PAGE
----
The UK’s Big Four supermarkets are constantly jockeying for position, but while the weakest of the four appears to be making some progress – Morrisons posted a surprise profit for Q4 2015 – Sainsbury’s appears to still be struggling. Although the chain beat expectations for their Q4 2015 earnings, sales still dropped by 0.7%.

Given that’s the case, you’d be forgiven for being somewhat surprised that Sainsbury’s is bidding to take over the Home Retail Group. In this sort of climate, the bid by Sainsbury’s for HRG has been met with some degree of scepticism, both by the market in general and investors in particular. For a supermarket which has been suffering from a continuous decline in sales to consider expansion as a strategy rather than consolidation appears to have raised more than a few eyebrows.

What Does HRG Own?

HRG’s big-name companies are Argos and Homebase; and Sainsbury’s is very interested in the former. An aspect of the potential deal that Sainsbury’s has been keen to stress is the web delivery platform it would gain access to. Argos has ploughed a significant amount of cash into its online service in recent years, and Sainsbury’s would definitely be looking to incorporate this into its own offering.

However, any deal between Sainsbury’s and HRG would not include Homebase, with HRG having just finalised talks to sell the Homebase part of the business to Australian retailer Wesfarmer.

What Does Sainsbury’s Hope to Gain?

Sainsbury’s is presenting the move as a logical one which will improve the firm’s ability to offer products beyond its traditional range, which has been largely focussed on food. The supermarket chain has been branching out for a while now, with clothing and home-ware ranges launched in recent years.

As has been documented extensively elsewhere, expansion in the UK’s food market is now almost impossible for the Big Four nowadays; indeed, they have been steadily losing market share in recent years to hungry upstarts like Aldi and Lidl. Therefore, it’s quite natural that a company looking to make gains would seek other arenas in which to do so.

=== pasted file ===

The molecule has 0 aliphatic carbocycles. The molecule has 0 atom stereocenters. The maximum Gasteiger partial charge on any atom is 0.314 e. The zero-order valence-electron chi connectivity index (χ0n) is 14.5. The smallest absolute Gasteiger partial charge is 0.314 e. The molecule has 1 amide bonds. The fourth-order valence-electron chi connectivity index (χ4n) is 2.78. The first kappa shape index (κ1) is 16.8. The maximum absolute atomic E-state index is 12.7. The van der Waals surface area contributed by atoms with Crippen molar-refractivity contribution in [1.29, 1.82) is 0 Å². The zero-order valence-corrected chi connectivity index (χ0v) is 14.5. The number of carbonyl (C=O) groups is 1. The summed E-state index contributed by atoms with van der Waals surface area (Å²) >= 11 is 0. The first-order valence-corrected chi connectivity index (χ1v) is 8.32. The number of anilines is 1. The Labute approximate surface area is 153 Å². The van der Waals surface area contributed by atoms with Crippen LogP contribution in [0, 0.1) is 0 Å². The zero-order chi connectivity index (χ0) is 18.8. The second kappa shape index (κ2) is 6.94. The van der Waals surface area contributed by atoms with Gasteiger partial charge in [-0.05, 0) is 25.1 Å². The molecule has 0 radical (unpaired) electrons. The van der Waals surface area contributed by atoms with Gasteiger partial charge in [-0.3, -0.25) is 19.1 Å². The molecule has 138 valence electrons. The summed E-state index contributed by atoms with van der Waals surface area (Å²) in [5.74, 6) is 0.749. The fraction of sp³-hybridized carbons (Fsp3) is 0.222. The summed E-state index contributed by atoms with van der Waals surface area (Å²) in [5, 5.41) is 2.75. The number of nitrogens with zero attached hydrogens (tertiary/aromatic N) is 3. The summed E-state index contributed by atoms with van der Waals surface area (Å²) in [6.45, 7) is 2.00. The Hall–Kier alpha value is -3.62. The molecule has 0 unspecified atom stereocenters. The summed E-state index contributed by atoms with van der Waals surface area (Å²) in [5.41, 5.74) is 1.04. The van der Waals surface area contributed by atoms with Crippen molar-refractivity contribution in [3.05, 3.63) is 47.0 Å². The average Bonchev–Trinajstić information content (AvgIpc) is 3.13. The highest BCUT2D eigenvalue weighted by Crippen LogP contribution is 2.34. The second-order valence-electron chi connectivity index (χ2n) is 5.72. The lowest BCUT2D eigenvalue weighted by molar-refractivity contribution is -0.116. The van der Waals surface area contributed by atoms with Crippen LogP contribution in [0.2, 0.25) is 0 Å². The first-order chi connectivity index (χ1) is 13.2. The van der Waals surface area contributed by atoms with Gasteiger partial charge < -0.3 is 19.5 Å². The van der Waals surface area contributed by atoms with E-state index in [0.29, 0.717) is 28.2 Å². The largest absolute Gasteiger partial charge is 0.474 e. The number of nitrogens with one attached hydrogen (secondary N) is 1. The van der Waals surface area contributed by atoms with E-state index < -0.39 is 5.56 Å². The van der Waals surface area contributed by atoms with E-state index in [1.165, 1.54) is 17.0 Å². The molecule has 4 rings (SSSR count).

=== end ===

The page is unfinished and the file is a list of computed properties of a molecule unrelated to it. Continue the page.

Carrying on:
Questions, however, have been raised over Argos’s current property rental arrangements, many of which are due to expire within the next few years. Would a Sainsbury’s-owned Argos simply not renew such leases and transfer Argos in-house by giving it space within Sainsbury’s stores instead? It certainly seems like a possibility, given the hundreds of millions that such a move could potentially save.

Market Reaction to Possible Merger

So, what has the market’s reaction been to all of this? While HRG’s value has soared in the wake of Sainsbury’s making its interest publicly known (going from 98.70 on January 4th to 155 two weeks later), the response of the supermarket chain’s own shareholders has been somewhat lacklustre. Sainsbury’s stock was hovering at the 255.30 mark on the 4th January, which was the first trading day of 2016. Now, two weeks later, the stock price is at 241.26 and appears to be moving gradually downwards. If Sainsbury’s wants to convince shareholders that the deal makes sense, they’re going to have to do better than they have up until now.